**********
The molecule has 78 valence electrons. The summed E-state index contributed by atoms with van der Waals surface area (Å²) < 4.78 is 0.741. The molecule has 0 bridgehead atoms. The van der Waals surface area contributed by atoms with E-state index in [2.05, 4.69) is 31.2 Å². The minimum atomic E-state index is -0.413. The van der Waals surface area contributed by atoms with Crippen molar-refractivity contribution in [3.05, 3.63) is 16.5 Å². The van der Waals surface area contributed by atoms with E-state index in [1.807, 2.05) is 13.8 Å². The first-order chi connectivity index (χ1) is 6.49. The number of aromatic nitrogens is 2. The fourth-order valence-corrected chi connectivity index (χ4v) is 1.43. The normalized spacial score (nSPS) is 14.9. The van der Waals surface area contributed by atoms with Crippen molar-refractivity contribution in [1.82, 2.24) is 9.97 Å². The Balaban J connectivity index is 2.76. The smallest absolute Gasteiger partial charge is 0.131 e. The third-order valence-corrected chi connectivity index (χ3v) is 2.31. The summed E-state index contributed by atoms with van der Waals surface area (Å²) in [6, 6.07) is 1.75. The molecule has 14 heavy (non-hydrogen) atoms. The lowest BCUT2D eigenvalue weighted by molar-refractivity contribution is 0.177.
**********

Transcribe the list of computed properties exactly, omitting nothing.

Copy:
The molecule has 78 valence electrons. The summed E-state index contributed by atoms with van der Waals surface area (Å²) < 4.78 is 0.741. The molecule has 0 bridgehead atoms. The van der Waals surface area contributed by atoms with E-state index in [2.05, 4.69) is 31.2 Å². The minimum atomic E-state index is -0.413. The van der Waals surface area contributed by atoms with Crippen molar-refractivity contribution in [3.05, 3.63) is 16.5 Å². The van der Waals surface area contributed by atoms with E-state index in [1.807, 2.05) is 13.8 Å². The first-order chi connectivity index (χ1) is 6.49. The number of aromatic nitrogens is 2. The fourth-order valence-corrected chi connectivity index (χ4v) is 1.43. The normalized spacial score (nSPS) is 14.9. The van der Waals surface area contributed by atoms with Crippen molar-refractivity contribution in [1.82, 2.24) is 9.97 Å². The Balaban J connectivity index is 2.76. The smallest absolute Gasteiger partial charge is 0.131 e. The third-order valence-corrected chi connectivity index (χ3v) is 2.31. The summed E-state index contributed by atoms with van der Waals surface area (Å²) in [6, 6.07) is 1.75. The molecule has 14 heavy (non-hydrogen) atoms. The lowest BCUT2D eigenvalue weighted by molar-refractivity contribution is 0.177.